Being a parent in today’s world is not easy, especially when there is so much uncertainty in life.  And yet, I’ve found that the greatest reward for me has been working with kids, both in my divorce cases and at home with my son.  These children are filled with such promise, and they’ve given me a great purpose in life.  They force us to focus on what our true values are, as we really have to think hard about the lessons we want to impart on them, for ultimately they will be our true legacy.   
Now of course each child has his/her own little personality, and so what works with one won’t necessarily work with another.  Since they don’t come with manuals, a lot of parenting is really trial and error, so relax none of us are going to be perfect 100% of the time.  But there are some big mistakes that I’ve repeatedly seen parents make that we should all try to avoid.  Here’s my list of top 5:


1. Avoid being overly protective (aka the “helicopter parent,”) who is always hovering over them.  Of course as parents it is our job to protect our kids, but we also need to let them learn some things on their own.  You don’t want to create such an unhealthy level of dependency that they will never be able to spread their own wings.

2. Don’t create the bubble child.  Parents sometimes want to shield kids from the harsh realities of life, but the fact is there are some bad people in this world & bad things happen every day. Setbacks and disappointments are a normal part of life, and they need to learn to cope with these things sooner rather than later.  We cannot always protect them or save them from their mistakes, and if the goal is to prepare a young adult to be a productive member of our society, then we need to let them see the real world- both in its glory and at its worst.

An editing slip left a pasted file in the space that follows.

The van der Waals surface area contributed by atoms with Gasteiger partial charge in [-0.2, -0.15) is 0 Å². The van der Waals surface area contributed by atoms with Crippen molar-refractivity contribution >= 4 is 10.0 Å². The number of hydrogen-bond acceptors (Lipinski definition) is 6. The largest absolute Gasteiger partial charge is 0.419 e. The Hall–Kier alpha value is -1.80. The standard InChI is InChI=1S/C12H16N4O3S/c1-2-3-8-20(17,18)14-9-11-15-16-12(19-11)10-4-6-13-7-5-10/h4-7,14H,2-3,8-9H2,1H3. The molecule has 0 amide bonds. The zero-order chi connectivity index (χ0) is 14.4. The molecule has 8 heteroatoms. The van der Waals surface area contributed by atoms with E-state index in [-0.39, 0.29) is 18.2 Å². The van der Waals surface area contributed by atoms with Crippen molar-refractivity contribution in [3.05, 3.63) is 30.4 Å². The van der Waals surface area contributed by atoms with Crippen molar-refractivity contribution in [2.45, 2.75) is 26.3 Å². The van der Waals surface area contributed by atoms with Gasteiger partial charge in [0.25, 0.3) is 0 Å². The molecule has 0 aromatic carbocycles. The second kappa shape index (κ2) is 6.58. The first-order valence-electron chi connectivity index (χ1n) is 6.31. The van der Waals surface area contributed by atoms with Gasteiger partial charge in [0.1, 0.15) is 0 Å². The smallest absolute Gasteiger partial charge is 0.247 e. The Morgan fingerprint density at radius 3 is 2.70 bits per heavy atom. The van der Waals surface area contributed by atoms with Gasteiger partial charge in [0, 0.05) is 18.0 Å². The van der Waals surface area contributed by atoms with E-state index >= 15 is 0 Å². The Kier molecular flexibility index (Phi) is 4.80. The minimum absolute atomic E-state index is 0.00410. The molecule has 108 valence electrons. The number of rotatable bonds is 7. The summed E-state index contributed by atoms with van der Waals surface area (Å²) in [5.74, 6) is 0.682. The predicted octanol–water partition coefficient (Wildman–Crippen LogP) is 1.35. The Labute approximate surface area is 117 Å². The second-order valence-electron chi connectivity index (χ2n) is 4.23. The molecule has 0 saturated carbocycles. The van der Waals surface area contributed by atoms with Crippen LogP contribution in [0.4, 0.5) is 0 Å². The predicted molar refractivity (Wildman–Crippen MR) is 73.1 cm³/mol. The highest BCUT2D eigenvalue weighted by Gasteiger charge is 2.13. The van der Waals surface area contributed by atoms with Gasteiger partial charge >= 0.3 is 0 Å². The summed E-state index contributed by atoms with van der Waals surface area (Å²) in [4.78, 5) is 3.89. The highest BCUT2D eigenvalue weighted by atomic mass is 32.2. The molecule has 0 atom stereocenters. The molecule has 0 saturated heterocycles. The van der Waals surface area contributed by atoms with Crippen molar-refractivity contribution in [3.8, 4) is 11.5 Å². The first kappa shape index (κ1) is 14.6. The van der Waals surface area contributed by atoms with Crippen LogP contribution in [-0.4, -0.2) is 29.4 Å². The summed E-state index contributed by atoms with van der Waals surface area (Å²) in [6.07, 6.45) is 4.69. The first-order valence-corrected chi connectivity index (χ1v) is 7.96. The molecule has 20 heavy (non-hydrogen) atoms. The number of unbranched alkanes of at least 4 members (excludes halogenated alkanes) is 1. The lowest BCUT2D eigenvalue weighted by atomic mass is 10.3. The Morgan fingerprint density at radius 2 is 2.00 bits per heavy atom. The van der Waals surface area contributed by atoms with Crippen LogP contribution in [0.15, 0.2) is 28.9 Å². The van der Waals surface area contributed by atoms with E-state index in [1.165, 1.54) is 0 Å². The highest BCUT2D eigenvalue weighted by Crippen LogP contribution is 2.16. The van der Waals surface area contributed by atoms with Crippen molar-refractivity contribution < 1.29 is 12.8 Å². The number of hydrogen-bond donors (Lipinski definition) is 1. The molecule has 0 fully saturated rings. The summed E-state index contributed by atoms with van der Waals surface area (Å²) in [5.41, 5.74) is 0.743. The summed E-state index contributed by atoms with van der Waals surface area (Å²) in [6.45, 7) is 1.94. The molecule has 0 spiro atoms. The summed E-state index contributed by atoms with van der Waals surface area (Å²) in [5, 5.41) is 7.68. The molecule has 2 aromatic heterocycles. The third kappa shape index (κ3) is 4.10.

3. Just Don’t Do It.  That cannot be all you say about drugs or sex.  I grew up in a home where these things were not discussed, and it led to a lot of secrecy.  I learned to do my own research & confide in friends instead of family.  With my own son, I’ve decided to do things differently by opening up the lines of communication, so there are no taboo subjects.  As things come up in the news about drugs, alcoholism, sex scandals or homosexuality, I let him no any question is up for discussion, and then I just filter by answers based on his age.

4. Overcompensating for a Divorce– lots of parents feel guilty because their children are now growing up in a “broken home.”  I don’t see it that way—the family has simply been re-structured, and obviously it had to be reorganized because things weren’t working when everyone was under one roof.  The research shows that kids are resilient, they just need for their parents to be stable.  So, the sooner people get over their guilt and return to a healthy parenting style, where they set limits, the better.

5. The Revolving Door.  Mainly psychologists caution against this with divorced parents that start dating, but I would say this really applies to all of us and our significant relationships.  If a child continues to see that people come and go, in and out of your life, then what lesson will s/he learn?  How will this child feel it is safe to form any bonds with others if people come into your life one day and are gone the next?  Too many people these days treat others like disposable tissues– they are around when you need them, then get dumped when you’re done.  We need to put a little more effort into our relationships and model good behavior if we want our kids to form healthy relationships in their own lives.

If you can relate to any of these, don’t sweat it- it just means that indeed you are human.  Parenting is truly the toughest job you will ever have, and none of us will hit a home run all the time.  All we can do is acknowledge that there is a behavior we want to change, then try our best to do things differently.  Luckily, kids are very forgiving– they are wired to want to love their makers, and that is their greatest gift to us.

By Regina A. DeMeo, Esq.